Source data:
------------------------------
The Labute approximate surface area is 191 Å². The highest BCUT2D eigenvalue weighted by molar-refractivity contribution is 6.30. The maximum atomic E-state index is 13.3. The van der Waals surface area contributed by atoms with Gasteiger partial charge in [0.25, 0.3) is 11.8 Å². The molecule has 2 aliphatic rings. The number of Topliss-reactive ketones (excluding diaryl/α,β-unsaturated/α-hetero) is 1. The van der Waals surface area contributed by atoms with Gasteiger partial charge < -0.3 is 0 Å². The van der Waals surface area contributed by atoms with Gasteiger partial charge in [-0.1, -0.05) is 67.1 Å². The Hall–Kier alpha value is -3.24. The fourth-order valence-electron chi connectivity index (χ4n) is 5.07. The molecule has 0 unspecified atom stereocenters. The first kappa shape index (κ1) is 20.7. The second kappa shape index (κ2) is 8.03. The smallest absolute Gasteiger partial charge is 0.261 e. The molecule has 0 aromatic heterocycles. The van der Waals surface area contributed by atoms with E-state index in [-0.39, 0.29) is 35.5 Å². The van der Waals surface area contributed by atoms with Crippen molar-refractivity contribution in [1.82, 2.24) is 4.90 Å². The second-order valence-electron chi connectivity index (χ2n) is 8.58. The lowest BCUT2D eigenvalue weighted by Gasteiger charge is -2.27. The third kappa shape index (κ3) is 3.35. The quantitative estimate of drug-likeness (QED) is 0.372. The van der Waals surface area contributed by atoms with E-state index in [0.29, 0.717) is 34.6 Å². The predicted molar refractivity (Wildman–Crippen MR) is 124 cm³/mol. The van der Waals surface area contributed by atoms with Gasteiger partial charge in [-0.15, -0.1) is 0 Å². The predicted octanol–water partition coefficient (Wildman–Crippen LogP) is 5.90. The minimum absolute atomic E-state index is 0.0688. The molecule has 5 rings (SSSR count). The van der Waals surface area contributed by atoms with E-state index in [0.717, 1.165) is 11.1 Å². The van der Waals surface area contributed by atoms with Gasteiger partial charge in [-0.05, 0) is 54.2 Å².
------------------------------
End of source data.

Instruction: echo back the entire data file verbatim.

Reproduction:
The Labute approximate surface area is 191 Å². The highest BCUT2D eigenvalue weighted by molar-refractivity contribution is 6.30. The maximum atomic E-state index is 13.3. The van der Waals surface area contributed by atoms with Gasteiger partial charge in [0.25, 0.3) is 11.8 Å². The molecule has 2 aliphatic rings. The number of Topliss-reactive ketones (excluding diaryl/α,β-unsaturated/α-hetero) is 1. The van der Waals surface area contributed by atoms with Gasteiger partial charge < -0.3 is 0 Å². The van der Waals surface area contributed by atoms with Gasteiger partial charge in [-0.1, -0.05) is 67.1 Å². The Hall–Kier alpha value is -3.24. The fourth-order valence-electron chi connectivity index (χ4n) is 5.07. The molecule has 0 unspecified atom stereocenters. The first kappa shape index (κ1) is 20.7. The second kappa shape index (κ2) is 8.03. The smallest absolute Gasteiger partial charge is 0.261 e. The molecule has 0 aromatic heterocycles. The van der Waals surface area contributed by atoms with E-state index in [-0.39, 0.29) is 35.5 Å². The van der Waals surface area contributed by atoms with Crippen molar-refractivity contribution in [1.82, 2.24) is 4.90 Å². The second-order valence-electron chi connectivity index (χ2n) is 8.58. The lowest BCUT2D eigenvalue weighted by Gasteiger charge is -2.27. The third kappa shape index (κ3) is 3.35. The quantitative estimate of drug-likeness (QED) is 0.372. The van der Waals surface area contributed by atoms with E-state index in [0.29, 0.717) is 34.6 Å². The predicted molar refractivity (Wildman–Crippen MR) is 124 cm³/mol. The van der Waals surface area contributed by atoms with Gasteiger partial charge in [-0.15, -0.1) is 0 Å². The predicted octanol–water partition coefficient (Wildman–Crippen LogP) is 5.90. The minimum absolute atomic E-state index is 0.0688. The molecule has 5 rings (SSSR count). The van der Waals surface area contributed by atoms with E-state index in [0.717, 1.165) is 11.1 Å². The van der Waals surface area contributed by atoms with Gasteiger partial charge in [-0.05, 0) is 54.2 Å².